14. 14. FASB Accounting Standards Codification The objective of the codification project was to integrate and organize by topics all relevant accounting pronouncements into a searchable, online database.
  15. 15. Establishment of Accounting Standards A Political Process GAAP Internal Revenue Service www.irs.gov American Institute of CPAs www.aicpa.org Securities and Exchange Commission www.sec.gov American Accounting Association www.aaa-edu.org Governmental Accounting Standards Board www.gasb.org Financial Executives International www.fei.org International Accounting Standards Board www.iasb.org
  16. 16. FASB’s Standard-Setting Process <ul><li>Board receives recommendations for projects . </li></ul><ul><li>Board votes to add the project to its agenda . </li></ul><ul><li>Board deliberates the issues at a series of public </li></ul><ul><li>meetings . </li></ul><ul><li>Board issues an Exposure Draft (ED). </li></ul><ul><li>Board holds a public roundtable meeting on the ED . </li></ul><ul><li>Staff analyzes feedback and the Board re-deliberates </li></ul><ul><li>the proposed revisions at public meetings . </li></ul><ul><li>Board issues a Standards Update describing </li></ul><ul><li>amendments to the Codification . </li></ul>
  17. 17. Toward Global Accounting Standards The main objective of the International Accounting Standards Board (IASB) is to develop a single set of high quality, understandable and enforceable global accounting standards to help participants in the world’s capital markets and other users make economic decisions.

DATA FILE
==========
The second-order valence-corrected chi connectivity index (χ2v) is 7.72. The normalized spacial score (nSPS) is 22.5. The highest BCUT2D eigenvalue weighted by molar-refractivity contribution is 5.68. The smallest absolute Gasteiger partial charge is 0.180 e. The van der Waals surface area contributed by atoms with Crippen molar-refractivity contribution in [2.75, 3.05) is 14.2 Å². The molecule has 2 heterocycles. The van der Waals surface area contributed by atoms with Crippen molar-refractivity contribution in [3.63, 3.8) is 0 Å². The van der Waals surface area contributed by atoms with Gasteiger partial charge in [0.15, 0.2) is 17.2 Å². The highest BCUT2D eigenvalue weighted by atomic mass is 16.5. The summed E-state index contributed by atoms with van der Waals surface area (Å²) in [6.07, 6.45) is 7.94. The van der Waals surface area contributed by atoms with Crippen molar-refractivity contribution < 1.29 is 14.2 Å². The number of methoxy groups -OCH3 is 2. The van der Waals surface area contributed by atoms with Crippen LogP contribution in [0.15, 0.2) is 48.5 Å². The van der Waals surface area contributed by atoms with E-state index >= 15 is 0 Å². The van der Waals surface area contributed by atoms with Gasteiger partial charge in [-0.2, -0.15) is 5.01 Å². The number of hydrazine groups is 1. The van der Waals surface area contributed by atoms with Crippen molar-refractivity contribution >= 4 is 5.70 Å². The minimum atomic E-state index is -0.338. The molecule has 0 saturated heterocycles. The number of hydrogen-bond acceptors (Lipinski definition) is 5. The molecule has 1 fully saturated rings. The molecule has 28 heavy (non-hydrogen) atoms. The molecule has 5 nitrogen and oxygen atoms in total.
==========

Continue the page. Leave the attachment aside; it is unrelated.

18. 18. Role of the Auditor <ul><li>Auditors serve as independent intermediaries to help insure that management has appropriately applied GAAP in preparing the company’s financial statements. </li></ul>
  19. 19. Financial Reporting Reform As a result of numerous financial scandals, Congress passed the Public Company Accounting Reform and Investor Protection Act of 2002 , (Sarbanes-Oxley Act). The goal was to restore credibility and investor confidence in the financial reporting process.
  20. 20. A Move Away from Rules-Based Standards? <ul><li>Rules based accounting standards vs. objectives-oriented approach </li></ul><ul><li>Objectives oriented (principles-based) approach stressed professional judgment </li></ul>
  21. 21. Ethics in Accounting <ul><li>For financial information to be useful, it should possess the fundamental decision-specific qualities of relevance and faithful representation . </li></ul><ul><li>Management may be under pressure to report desired results and ignore or bend existing rules. </li></ul>
  22. 22. Analytical Model for Ethical Decisions <ul><li>Determine the facts of the situation. </li></ul><ul><li>Identify the ethical issue and the stakeholders. </li></ul><ul><li>Identify the values related to the situation. </li></ul><ul><li>Specify the alternative courses of action. </li></ul><ul><li>Evaluate the courses of action. </li></ul><ul><li>Identify the consequences of each course of action. </li></ul><ul><li>Make your decision and take any indicated action. </li></ul>